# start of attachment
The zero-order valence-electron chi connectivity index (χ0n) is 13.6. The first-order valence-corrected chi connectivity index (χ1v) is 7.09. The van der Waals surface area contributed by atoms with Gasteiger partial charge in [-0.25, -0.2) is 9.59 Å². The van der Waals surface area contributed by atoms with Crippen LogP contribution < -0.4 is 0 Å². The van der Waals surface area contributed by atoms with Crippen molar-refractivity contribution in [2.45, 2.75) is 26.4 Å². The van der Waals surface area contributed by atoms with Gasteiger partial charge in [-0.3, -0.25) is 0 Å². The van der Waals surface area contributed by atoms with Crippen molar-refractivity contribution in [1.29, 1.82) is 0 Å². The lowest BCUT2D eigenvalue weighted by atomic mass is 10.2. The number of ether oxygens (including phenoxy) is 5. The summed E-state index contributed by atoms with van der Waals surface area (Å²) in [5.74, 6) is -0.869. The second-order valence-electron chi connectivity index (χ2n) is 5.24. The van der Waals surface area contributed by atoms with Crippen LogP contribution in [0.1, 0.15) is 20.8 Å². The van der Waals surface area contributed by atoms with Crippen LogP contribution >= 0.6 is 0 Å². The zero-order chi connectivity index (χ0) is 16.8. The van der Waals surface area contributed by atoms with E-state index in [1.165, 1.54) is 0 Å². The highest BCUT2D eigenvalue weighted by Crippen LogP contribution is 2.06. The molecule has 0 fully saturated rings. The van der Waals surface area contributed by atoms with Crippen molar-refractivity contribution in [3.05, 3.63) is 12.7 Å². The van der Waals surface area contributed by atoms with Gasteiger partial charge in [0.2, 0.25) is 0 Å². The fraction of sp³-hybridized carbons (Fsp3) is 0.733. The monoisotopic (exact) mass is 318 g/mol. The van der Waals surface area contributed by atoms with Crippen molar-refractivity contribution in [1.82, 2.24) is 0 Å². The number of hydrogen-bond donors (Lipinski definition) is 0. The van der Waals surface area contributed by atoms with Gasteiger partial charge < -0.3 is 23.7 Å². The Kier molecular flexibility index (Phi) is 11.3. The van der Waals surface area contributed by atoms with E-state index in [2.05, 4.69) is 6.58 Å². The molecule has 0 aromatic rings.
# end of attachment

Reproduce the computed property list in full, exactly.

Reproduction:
The zero-order valence-electron chi connectivity index (χ0n) is 13.6. The first-order valence-corrected chi connectivity index (χ1v) is 7.09. The van der Waals surface area contributed by atoms with Gasteiger partial charge in [-0.25, -0.2) is 9.59 Å². The van der Waals surface area contributed by atoms with Crippen LogP contribution < -0.4 is 0 Å². The van der Waals surface area contributed by atoms with Crippen molar-refractivity contribution in [2.45, 2.75) is 26.4 Å². The van der Waals surface area contributed by atoms with Gasteiger partial charge in [-0.3, -0.25) is 0 Å². The van der Waals surface area contributed by atoms with Crippen molar-refractivity contribution in [1.29, 1.82) is 0 Å². The lowest BCUT2D eigenvalue weighted by atomic mass is 10.2. The number of ether oxygens (including phenoxy) is 5. The summed E-state index contributed by atoms with van der Waals surface area (Å²) in [5.74, 6) is -0.869. The second-order valence-electron chi connectivity index (χ2n) is 5.24. The van der Waals surface area contributed by atoms with Crippen LogP contribution in [0.1, 0.15) is 20.8 Å². The van der Waals surface area contributed by atoms with Crippen LogP contribution >= 0.6 is 0 Å². The zero-order chi connectivity index (χ0) is 16.8. The van der Waals surface area contributed by atoms with E-state index in [1.165, 1.54) is 0 Å². The highest BCUT2D eigenvalue weighted by Crippen LogP contribution is 2.06. The molecule has 0 fully saturated rings. The van der Waals surface area contributed by atoms with Crippen molar-refractivity contribution in [3.05, 3.63) is 12.7 Å². The van der Waals surface area contributed by atoms with Gasteiger partial charge in [0.2, 0.25) is 0 Å². The fraction of sp³-hybridized carbons (Fsp3) is 0.733. The monoisotopic (exact) mass is 318 g/mol. The van der Waals surface area contributed by atoms with Crippen molar-refractivity contribution in [1.82, 2.24) is 0 Å². The number of hydrogen-bond donors (Lipinski definition) is 0. The van der Waals surface area contributed by atoms with Gasteiger partial charge < -0.3 is 23.7 Å². The Kier molecular flexibility index (Phi) is 11.3. The van der Waals surface area contributed by atoms with E-state index in [2.05, 4.69) is 6.58 Å². The molecule has 0 aromatic rings.